This post was almost my last blog post. And the last blog post you would have read.
It's funny, how oblivious we are as a species to our own near demise.
Individually, we take those things pretty seriously. We're driving along the road, jabbering on our handsfree, and the truck in front of us drops a huge metal object that comes a hair's breadth from tearing into the passenger compartment. We flee indoors, as the storm comes, and just a moment after we've moved away from the tree we were sheltering under, it's torn apart by lightning.
Those moments have existential weight. "I could have died just there," we marvel, and that knowledge can change us.
That, in a nutshell, was what almost happened for all of us back on July 23, 2012. A massive solar storm blasted a huge wave of charged particles directly through the earth's orbit, missing us by around a week. Same storm, one week's difference? Well, the world would be a very different place.
The last time a storm of that magnitude hit the earth was in the early industrial age, and beyond putting on a wild and amazing heavenly light show, it fried our primitive telegraph systems. Now, the energies of a solar storm would blow out a substantial portion of our electrical and telecommunications grid, leaving us critically unable to play around on Facebook. Or communicate in any way. Or cook. Or get food from the store. Or use money. It'd have been a massive and global catastrophe.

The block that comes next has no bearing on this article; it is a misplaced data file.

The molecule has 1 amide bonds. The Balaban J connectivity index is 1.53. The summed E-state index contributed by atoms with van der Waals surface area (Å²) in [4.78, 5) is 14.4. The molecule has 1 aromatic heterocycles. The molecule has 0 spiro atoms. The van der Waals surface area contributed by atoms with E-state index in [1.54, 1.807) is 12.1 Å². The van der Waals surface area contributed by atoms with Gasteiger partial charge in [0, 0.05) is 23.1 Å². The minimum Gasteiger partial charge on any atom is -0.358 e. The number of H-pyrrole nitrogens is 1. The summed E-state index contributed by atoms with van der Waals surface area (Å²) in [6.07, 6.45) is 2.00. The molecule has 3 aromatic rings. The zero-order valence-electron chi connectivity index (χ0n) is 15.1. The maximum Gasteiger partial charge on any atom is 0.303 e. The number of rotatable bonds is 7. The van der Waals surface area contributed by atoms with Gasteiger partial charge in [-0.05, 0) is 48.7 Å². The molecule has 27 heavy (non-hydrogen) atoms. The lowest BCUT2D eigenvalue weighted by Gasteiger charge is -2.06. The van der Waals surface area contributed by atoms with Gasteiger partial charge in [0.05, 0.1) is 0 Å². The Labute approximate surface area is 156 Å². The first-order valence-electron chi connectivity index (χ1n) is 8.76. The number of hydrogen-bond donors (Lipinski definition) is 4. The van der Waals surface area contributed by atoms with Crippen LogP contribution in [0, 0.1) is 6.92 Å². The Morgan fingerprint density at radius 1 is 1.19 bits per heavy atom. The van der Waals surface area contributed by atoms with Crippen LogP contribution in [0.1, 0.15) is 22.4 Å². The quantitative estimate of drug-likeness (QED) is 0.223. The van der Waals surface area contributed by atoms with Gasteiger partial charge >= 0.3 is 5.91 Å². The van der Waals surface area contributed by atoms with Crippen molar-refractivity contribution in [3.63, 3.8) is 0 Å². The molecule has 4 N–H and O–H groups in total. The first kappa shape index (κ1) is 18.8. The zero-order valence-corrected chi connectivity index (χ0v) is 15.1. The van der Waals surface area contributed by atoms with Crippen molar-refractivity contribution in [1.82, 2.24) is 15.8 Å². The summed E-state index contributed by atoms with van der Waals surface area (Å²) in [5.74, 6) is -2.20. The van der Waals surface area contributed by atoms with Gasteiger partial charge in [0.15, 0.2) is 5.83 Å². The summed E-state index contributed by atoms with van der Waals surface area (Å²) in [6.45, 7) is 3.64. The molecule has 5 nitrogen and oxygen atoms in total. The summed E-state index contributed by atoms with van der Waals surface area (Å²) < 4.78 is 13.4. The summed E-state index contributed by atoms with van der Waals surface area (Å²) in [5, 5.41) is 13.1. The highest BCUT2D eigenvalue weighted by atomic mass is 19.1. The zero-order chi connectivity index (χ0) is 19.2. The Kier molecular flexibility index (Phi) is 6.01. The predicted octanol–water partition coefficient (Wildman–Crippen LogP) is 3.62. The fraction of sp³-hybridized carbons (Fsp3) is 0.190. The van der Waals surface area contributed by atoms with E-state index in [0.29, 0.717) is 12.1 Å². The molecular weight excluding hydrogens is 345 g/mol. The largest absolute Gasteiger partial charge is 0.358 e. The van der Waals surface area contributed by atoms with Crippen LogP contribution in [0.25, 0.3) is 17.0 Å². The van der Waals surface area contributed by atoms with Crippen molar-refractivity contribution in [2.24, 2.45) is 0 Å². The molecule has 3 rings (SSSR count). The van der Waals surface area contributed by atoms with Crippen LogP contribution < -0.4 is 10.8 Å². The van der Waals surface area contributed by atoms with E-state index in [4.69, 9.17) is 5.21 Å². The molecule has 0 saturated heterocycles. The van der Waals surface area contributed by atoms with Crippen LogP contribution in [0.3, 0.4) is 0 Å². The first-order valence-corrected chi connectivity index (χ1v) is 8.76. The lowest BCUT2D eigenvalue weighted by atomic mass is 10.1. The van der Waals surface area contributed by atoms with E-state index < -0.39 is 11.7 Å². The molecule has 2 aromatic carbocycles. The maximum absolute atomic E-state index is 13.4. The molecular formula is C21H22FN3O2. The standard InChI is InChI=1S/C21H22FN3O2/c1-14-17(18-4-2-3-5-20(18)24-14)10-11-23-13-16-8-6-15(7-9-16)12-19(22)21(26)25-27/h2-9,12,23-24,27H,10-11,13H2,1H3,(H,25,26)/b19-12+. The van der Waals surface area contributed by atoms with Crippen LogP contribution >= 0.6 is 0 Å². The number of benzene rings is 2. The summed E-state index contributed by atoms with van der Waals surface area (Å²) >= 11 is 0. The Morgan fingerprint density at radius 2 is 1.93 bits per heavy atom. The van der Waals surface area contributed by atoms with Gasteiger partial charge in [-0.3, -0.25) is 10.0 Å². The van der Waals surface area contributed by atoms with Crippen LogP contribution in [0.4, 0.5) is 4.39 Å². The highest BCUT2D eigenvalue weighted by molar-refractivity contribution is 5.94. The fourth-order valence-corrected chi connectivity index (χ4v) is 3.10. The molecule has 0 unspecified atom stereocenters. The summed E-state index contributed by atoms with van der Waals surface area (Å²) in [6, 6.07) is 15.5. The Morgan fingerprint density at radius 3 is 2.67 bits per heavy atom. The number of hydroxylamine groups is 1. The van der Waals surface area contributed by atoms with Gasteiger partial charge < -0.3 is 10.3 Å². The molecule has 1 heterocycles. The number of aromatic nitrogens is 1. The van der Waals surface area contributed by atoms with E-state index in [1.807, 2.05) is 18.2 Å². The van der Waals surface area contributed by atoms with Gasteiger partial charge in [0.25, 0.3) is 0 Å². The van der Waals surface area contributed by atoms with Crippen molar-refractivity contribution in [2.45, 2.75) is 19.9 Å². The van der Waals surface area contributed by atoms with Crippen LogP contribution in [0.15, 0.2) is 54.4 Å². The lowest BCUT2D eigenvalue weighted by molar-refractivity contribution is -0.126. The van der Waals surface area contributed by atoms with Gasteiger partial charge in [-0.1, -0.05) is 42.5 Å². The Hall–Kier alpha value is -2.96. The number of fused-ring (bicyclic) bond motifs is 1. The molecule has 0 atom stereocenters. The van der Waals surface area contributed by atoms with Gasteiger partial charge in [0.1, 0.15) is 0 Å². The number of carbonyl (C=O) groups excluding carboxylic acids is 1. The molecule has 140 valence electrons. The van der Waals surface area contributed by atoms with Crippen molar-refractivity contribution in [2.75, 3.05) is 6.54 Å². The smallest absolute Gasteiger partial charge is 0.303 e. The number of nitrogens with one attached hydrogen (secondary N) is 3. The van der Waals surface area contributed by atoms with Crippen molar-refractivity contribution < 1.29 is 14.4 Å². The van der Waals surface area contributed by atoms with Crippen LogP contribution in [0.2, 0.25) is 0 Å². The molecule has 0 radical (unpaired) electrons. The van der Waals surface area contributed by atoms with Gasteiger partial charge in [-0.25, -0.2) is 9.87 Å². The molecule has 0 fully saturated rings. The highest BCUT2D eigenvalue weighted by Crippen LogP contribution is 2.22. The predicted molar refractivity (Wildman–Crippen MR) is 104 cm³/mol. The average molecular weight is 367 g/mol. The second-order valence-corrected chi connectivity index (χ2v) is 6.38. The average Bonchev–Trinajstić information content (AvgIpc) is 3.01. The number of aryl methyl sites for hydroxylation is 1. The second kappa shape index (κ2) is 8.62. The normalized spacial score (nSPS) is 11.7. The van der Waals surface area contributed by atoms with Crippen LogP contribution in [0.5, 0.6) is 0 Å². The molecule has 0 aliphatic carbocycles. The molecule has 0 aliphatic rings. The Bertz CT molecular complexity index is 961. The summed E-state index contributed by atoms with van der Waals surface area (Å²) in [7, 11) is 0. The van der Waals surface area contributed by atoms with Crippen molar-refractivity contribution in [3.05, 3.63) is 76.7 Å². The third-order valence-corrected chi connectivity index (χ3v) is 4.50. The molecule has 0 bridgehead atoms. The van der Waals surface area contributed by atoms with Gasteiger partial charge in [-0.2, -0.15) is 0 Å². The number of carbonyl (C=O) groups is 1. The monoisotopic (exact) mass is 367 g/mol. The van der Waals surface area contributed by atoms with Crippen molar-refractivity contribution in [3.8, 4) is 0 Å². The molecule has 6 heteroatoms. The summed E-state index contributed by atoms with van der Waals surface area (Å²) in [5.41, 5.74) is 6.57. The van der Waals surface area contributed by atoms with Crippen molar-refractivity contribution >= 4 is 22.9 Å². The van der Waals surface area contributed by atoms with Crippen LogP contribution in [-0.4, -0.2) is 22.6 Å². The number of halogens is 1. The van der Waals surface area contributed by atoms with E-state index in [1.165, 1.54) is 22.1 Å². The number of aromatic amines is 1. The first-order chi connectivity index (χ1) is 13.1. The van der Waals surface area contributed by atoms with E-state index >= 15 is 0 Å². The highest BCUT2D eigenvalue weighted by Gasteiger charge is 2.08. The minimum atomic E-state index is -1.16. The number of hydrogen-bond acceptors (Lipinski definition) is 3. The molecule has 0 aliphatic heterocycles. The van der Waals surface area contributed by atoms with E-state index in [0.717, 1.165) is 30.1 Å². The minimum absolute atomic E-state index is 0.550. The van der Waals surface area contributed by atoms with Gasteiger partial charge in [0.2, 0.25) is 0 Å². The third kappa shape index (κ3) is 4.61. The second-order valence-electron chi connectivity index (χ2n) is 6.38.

An identical solar-storm catastrophe provides the narrative ground for the novel I wrote last year for National Novel Writing Month, which--God willing and the contract shows up in the mail--will be published sometime in 2016. From all of my research for that manuscript, I feel this particular civilization-shattering option pretty personally.
This ain't no zombie 'pocalypse. This could really happen.
Humanity in the early twenty-first century is far more vulnerable to such an event, and as the science points to this sort of thing as being a normal part of solar activity, it's not a question of whether it will happen, but when. Every couple of hundred years, boom.
And yet, as this news or our near demise whispers by our ears like a passing shiruken, humankind trundles on about our business as if nothing happened. We're so busy screaming at each other, posturing, and killing one another that we don't even notice.
"Hey, everything you're fighting about could be meaningless tomorrow," says the Creator of the Universe. "Hello? C'mon, people. Pay attention. Wake up."